Making Dye from Indigo Plants
In my garden, I am growing a patch of indigo and hoping that this will be the year I finally try my hand at making dye. There are many complicated steps involved, including the addition of chemicals in calculated amounts and resting periods, all of which have kept me from taking the time to focus and learn how to do it.
Today, I signed up for a class at Hill & Hollow Farm in Breeding, KY, to learn how; how to harvest indigo leaves and create dye. When I went to sign up for the class, I realized I had bought my first indigo plants from Hill and Hollow at their booth at the Nashville Farmers Market. I started with four plants and those plants have self-seeded to create the plot I have now. It was an omen. Stay tuned for that post.
Coincidently, in May, my artist friend, Tallu Quinn, showed me how to make patterned blue and white fabric squares using an ancient dyeing technique known as Shibori. That process will be described in another story, too. As a teaser, here is a photo of the still wet squares we dyed.
Working on this Shibori project with Tallu sealed the learning-how-to-make-indigo-dye deal for me. Once the fabric squares are sewn together for a quilt, a group wedding gift, I will write a post.
Like I wrote in the beginning, one thing led to another.
Learning How to Block Print in Jaipur (India, Part 2)
To Dye For: Making Naturally Dyed Easter Eggs
Morning Rounds in the Garden, July
How to Tell If an Egg Is Fresh or Hard-Boiled
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14 thoughts on “How to Make Plant-Based Dyes”
I love reading your blog, Judy. Now, I’M not going to do any of this, but I do love reading about YOU doing it.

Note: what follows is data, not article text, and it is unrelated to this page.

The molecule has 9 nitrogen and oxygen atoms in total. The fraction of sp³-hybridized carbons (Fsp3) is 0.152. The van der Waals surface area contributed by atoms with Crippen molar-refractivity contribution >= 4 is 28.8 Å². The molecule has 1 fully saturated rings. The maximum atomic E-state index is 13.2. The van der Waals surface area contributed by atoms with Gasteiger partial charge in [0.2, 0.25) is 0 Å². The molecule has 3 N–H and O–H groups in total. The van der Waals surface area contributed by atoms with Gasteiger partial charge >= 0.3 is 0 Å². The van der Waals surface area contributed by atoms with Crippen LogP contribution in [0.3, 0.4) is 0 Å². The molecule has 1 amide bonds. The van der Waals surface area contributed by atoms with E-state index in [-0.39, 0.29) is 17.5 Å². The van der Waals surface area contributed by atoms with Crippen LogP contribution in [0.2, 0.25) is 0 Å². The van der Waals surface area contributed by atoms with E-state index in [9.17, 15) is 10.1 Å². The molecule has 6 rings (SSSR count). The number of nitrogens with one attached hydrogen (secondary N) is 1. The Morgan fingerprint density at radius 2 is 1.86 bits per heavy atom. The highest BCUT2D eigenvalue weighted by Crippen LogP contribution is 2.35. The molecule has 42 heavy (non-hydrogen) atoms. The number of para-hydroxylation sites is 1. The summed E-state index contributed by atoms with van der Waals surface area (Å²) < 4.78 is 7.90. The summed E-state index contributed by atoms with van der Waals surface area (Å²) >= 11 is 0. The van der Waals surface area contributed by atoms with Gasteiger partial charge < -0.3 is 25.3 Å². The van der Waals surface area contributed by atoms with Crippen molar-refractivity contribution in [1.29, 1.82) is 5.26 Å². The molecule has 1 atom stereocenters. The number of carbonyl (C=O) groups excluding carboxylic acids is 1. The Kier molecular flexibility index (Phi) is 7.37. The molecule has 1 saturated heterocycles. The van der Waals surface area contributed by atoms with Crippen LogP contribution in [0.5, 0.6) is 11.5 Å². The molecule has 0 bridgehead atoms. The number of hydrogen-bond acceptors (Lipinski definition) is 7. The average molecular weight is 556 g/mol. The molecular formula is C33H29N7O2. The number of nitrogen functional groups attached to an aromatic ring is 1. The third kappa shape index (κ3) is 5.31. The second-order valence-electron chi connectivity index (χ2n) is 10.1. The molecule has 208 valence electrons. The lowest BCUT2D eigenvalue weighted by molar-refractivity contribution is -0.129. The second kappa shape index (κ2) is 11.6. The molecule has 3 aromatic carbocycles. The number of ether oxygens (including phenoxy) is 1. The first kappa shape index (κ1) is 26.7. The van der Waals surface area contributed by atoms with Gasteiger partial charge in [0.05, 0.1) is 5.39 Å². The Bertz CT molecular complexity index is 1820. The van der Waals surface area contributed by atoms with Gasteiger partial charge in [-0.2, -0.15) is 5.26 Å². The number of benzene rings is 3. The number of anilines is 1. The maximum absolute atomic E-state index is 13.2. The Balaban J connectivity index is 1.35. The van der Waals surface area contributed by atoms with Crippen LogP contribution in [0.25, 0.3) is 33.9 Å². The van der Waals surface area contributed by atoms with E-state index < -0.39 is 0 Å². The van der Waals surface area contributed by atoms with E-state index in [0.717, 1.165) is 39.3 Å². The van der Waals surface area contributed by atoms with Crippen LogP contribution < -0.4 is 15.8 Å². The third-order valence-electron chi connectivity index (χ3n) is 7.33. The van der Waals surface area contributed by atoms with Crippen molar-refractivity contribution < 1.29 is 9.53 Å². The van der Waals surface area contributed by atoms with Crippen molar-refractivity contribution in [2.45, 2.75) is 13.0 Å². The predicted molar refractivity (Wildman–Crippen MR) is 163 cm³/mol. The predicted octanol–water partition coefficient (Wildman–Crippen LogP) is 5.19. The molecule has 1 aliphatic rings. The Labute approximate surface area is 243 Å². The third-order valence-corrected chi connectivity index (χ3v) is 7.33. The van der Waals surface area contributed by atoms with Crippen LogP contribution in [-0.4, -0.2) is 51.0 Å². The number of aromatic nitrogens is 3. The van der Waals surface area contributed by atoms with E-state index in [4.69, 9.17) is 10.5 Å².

Thanks, Carroll, that’s very sweet! xo
I have some dark sweet cherries past their prime, I think I might have a go at this. If you were dying fabric or yarn would you need a mordant of some sort? Can’t wait for the post on Shibori!
Kathryn, I’m hoping to learn more about mordants when I go to the indigo class. I’m waiting for the Shibori quilt to be finished before I write that up. Cherries! Yes, that would be a good one to try! Thanks for writing.
I love learning from you, Judy! This post called to mind all those years when Perenity keep me up to my elbows in flowers and every shirt in my wardrobe bore the evidence. (Lilies – friend AND foe…)
P.S. Kathryn’s comment inspired me to look up “mordant’ so it’s fair to say I’m learning from your readers as well. Thank you!
Thank you, Harriet, for the kind words. So sweet. I look forward to leaning more about the use of mordants for fixing color. I know there are alkali mordants like soda ash and acidic mordants like vinegar. Some work better on cotton and others on wool. There’s some science here I need to understand a lot better. That’s why it was easier to try it with eggs- no risk. Thanks!
Beautiful colors, Judy. Thank you for explaining the process. I’m sharing this with my artist/gardener daughter, and I see a grandmother/grandchild art project in our futures!
I’m with you on future art projects with grandchildren. Thank you. You and I both appreciate a good dose of color.